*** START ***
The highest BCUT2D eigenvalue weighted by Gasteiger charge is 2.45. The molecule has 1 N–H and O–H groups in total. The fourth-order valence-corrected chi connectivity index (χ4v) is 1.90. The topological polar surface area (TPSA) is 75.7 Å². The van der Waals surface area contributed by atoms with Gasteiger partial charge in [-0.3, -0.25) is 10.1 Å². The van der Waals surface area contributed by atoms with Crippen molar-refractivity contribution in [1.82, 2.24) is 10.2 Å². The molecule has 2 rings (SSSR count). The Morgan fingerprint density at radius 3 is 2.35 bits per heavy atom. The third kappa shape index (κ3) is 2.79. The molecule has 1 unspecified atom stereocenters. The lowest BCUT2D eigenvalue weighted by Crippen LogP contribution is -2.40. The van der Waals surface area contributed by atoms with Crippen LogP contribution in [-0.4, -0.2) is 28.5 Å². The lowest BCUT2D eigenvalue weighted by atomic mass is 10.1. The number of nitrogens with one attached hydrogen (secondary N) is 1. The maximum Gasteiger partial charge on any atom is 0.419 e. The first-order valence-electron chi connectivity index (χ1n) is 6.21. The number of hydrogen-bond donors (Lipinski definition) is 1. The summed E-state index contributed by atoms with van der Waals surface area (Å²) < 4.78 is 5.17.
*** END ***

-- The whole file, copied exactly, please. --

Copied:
The highest BCUT2D eigenvalue weighted by Gasteiger charge is 2.45. The molecule has 1 N–H and O–H groups in total. The fourth-order valence-corrected chi connectivity index (χ4v) is 1.90. The topological polar surface area (TPSA) is 75.7 Å². The van der Waals surface area contributed by atoms with Gasteiger partial charge in [-0.3, -0.25) is 10.1 Å². The van der Waals surface area contributed by atoms with Crippen molar-refractivity contribution in [1.82, 2.24) is 10.2 Å². The molecule has 2 rings (SSSR count). The Morgan fingerprint density at radius 3 is 2.35 bits per heavy atom. The third kappa shape index (κ3) is 2.79. The molecule has 1 unspecified atom stereocenters. The lowest BCUT2D eigenvalue weighted by Crippen LogP contribution is -2.40. The van der Waals surface area contributed by atoms with Crippen LogP contribution in [-0.4, -0.2) is 28.5 Å². The lowest BCUT2D eigenvalue weighted by atomic mass is 10.1. The number of nitrogens with one attached hydrogen (secondary N) is 1. The maximum Gasteiger partial charge on any atom is 0.419 e. The first-order valence-electron chi connectivity index (χ1n) is 6.21. The number of hydrogen-bond donors (Lipinski definition) is 1. The summed E-state index contributed by atoms with van der Waals surface area (Å²) < 4.78 is 5.17.